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Replication factor C interacts with the C-terminal side of proliferating cell nuclear antigen.


Mossi, R; Jónsson, Z O; Allen, B L; Hardin, S H; Hübscher, U (1997). Replication factor C interacts with the C-terminal side of proliferating cell nuclear antigen. Journal of Biological Chemistry, 272(3):1769-1776.

Abstract

Replication factor C (RF-C) is a heteropentameric protein essential for DNA replication and repair. It is a molecular matchmaker required for loading of proliferating cell nuclear antigen (PCNA) onto double-stranded DNA and, thus, for PCNA-dependent DNA elongation by DNA polymerases delta and epsilon. To elucidate the mode of RF-C binding to the PCNA clamp, modified forms of human PCNA were used that could be 32P-labeled in vitro either at the C or the N terminus. Using a kinase protection assay, we show that the heteropentameric calf thymus RF-C was able to protect the C-terminal region but not the N-terminal region of human PCNA from phosphorylation, suggesting that RF-C interacts with the PCNA face at which the C termini are located (C-side). A similar protection profile was obtained with the recently identified PCNA binding region (residues 478-712), but not with the DNA binding region (residues 366-477), of the human RF-C large subunit (Fotedar, R., Mossi, R., Fitzgerald, P., Rousselle, T., Maga, G., Brickner, H., Messner, H., Khastilba, S., Hübscher, U., and Fotedar, A., (1996) EMBO J., 15, 4423-4433). Furthermore, we show that the RF-C 36 kDa subunit of human RF-C could interact independently with the C-side of PCNA. The RF-C large subunit from a third species, namely Drosophila melanogaster, interacted similarly with the modified human PCNA, indicating that the interaction between RF-C and PCNA is conserved through eukaryotic evolution.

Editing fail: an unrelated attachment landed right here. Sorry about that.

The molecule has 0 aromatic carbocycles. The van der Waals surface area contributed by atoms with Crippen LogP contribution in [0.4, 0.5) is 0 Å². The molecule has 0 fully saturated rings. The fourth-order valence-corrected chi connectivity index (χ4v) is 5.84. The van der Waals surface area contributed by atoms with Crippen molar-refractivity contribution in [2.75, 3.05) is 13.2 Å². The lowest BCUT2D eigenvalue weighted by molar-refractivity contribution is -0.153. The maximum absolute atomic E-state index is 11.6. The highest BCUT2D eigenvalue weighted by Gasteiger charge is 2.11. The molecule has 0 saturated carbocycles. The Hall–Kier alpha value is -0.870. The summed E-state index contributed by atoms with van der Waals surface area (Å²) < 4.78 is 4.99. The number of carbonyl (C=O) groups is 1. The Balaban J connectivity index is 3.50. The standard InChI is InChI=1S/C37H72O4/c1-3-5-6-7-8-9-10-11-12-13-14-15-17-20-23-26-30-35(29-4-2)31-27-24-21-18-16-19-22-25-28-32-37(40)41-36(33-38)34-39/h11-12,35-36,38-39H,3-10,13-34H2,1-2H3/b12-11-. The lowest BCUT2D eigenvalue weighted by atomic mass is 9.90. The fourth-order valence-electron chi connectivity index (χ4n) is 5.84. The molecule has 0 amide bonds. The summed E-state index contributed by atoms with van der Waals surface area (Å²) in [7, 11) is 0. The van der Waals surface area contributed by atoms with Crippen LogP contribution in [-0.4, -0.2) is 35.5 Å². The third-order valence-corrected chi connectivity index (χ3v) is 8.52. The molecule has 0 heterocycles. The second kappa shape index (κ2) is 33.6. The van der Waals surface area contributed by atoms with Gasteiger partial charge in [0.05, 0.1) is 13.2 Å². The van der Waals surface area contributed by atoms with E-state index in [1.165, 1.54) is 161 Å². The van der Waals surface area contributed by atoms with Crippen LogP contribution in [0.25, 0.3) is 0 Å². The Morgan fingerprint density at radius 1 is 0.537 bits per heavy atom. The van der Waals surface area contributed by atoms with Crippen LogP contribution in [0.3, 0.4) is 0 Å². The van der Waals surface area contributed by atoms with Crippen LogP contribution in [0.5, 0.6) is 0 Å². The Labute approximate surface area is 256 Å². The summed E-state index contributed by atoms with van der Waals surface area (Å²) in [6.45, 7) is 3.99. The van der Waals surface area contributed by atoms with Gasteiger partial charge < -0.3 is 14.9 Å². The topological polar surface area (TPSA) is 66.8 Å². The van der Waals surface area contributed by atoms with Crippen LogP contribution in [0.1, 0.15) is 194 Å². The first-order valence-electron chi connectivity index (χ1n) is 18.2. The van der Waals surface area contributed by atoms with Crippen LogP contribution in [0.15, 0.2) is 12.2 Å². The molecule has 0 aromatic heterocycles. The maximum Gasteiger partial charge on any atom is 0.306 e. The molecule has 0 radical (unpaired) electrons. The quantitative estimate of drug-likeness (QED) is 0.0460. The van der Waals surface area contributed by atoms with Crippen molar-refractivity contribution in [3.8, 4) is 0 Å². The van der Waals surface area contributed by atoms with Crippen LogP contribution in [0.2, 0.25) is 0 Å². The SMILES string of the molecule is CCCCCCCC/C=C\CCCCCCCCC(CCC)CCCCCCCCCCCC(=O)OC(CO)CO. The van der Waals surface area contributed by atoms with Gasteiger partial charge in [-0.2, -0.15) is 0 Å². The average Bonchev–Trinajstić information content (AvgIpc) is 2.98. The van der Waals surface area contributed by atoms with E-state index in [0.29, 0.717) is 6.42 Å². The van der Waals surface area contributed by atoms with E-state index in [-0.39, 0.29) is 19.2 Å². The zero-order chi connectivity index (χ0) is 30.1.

Abstract

Replication factor C (RF-C) is a heteropentameric protein essential for DNA replication and repair. It is a molecular matchmaker required for loading of proliferating cell nuclear antigen (PCNA) onto double-stranded DNA and, thus, for PCNA-dependent DNA elongation by DNA polymerases delta and epsilon. To elucidate the mode of RF-C binding to the PCNA clamp, modified forms of human PCNA were used that could be 32P-labeled in vitro either at the C or the N terminus. Using a kinase protection assay, we show that the heteropentameric calf thymus RF-C was able to protect the C-terminal region but not the N-terminal region of human PCNA from phosphorylation, suggesting that RF-C interacts with the PCNA face at which the C termini are located (C-side). A similar protection profile was obtained with the recently identified PCNA binding region (residues 478-712), but not with the DNA binding region (residues 366-477), of the human RF-C large subunit (Fotedar, R., Mossi, R., Fitzgerald, P., Rousselle, T., Maga, G., Brickner, H., Messner, H., Khastilba, S., Hübscher, U., and Fotedar, A., (1996) EMBO J., 15, 4423-4433). Furthermore, we show that the RF-C 36 kDa subunit of human RF-C could interact independently with the C-side of PCNA. The RF-C large subunit from a third species, namely Drosophila melanogaster, interacted similarly with the modified human PCNA, indicating that the interaction between RF-C and PCNA is conserved through eukaryotic evolution.

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Additional indexing

Item Type:Journal Article, refereed
Communities & Collections:05 Vetsuisse Faculty > Institute of Veterinary Biochemistry and Molecular Biology
Dewey Decimal Classification:570 Life sciences; biology
Language:English
Date:17 January 1997
Deposited On:11 Feb 2008 12:18
Last Modified:01 Oct 2016 07:15
Publisher:American Society for Biochemistry and Molecular Biology
ISSN:0021-9258
Free access at:Publisher DOI. An embargo period may apply.
Publisher DOI:https://doi.org/10.1074/jbc.272.3.1769
PubMed ID:8999859

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